Berlin, (Business News Report)|| Germany suffers from a huge shortage of specialized labor, reaching record levels in the first quarter of this year.
Germany is facing a shortage of specialized labor in light of the huge economic burdens caused by the Coronavirus pandemic and the Russian-Ukrainian war.
The Efficiency Center for Securing Skilled Employment of the German Economic Institute (IW) stated that last March, the number of vacant jobs, for which there were no unemployed people suitably qualified at the level of Germany, rose to a new record high of 558,000 vacancies.
This means that the gap in skilled workers has increased by another 88,000 vacancies in just three months.
According to the study, the growing shortage of skilled labor affects the entire labor market.
The shortage is particularly evident in the areas of health, social affairs, and education, as well as in the fields of construction, architecture, surveying and building technology.
According to the study, six out of ten job opportunities did not find a suitably qualified unemployed person during March in the fields of health, social affairs and education alone.
The shortage of skilled labor is higher than the average in the sectors of raw material extraction, production, manufacturing, natural sciences, geography and information technology, the study said.
The number of vacancies requiring skilled labor in the fields of aviation and energy technology has also increased significantly recently.
A recent report issued by the German Federal Statistical Office warned of a rise in inflation rates in the country, which reached 7.3% last March, while prices rose in April by nearly 7.5%, compared to their level during the same month last year.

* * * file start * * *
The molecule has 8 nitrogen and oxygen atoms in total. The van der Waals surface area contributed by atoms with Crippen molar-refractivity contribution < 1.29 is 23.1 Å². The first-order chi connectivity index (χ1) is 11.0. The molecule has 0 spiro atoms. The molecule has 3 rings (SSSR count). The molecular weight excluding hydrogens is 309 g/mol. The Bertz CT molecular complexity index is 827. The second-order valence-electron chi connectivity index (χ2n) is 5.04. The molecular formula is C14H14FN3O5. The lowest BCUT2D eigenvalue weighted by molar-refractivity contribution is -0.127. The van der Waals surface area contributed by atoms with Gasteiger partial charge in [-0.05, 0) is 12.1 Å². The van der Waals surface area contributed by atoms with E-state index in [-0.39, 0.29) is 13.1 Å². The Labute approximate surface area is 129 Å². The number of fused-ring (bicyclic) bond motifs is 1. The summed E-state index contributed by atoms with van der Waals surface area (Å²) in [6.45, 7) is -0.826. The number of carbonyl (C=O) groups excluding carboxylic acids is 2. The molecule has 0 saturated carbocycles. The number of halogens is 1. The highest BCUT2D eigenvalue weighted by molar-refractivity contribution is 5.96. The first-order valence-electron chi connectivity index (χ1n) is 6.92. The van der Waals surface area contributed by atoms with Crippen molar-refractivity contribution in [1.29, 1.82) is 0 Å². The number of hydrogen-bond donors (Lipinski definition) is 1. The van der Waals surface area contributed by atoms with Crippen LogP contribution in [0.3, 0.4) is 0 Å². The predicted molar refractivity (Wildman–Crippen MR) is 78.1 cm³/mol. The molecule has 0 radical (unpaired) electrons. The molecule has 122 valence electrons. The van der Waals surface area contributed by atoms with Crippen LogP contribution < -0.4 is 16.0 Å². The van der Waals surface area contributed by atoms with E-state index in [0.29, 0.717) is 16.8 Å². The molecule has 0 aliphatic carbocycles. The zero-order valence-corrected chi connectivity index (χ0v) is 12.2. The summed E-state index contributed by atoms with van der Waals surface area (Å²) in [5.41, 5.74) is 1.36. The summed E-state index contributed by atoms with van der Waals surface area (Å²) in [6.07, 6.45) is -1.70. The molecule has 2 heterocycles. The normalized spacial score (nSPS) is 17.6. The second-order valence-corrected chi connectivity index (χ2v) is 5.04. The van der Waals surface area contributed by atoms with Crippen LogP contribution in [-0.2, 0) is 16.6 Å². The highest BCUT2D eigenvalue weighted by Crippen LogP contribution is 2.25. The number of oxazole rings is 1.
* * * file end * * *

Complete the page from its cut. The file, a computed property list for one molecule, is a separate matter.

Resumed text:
Germany faces three major challenges that impede the government’s efforts to try to escape the economic crisis resulting from the Ukrainian war.
The first is that the production sector has been greatly affected by high energy prices and also reduced supply and demand affected by the conditions of political and security tension in Europe in general.
The second challenge is the insane rise in commodity prices in general, and the inability of German companies to maintain production rates or reduce costs, as well as the shortage of some basic materials from the market, which affects unprecedented increases in their prices.
The third challenge relates to the weak demands on German products locally and internationally due to their high prices compared to Chinese or Asian products.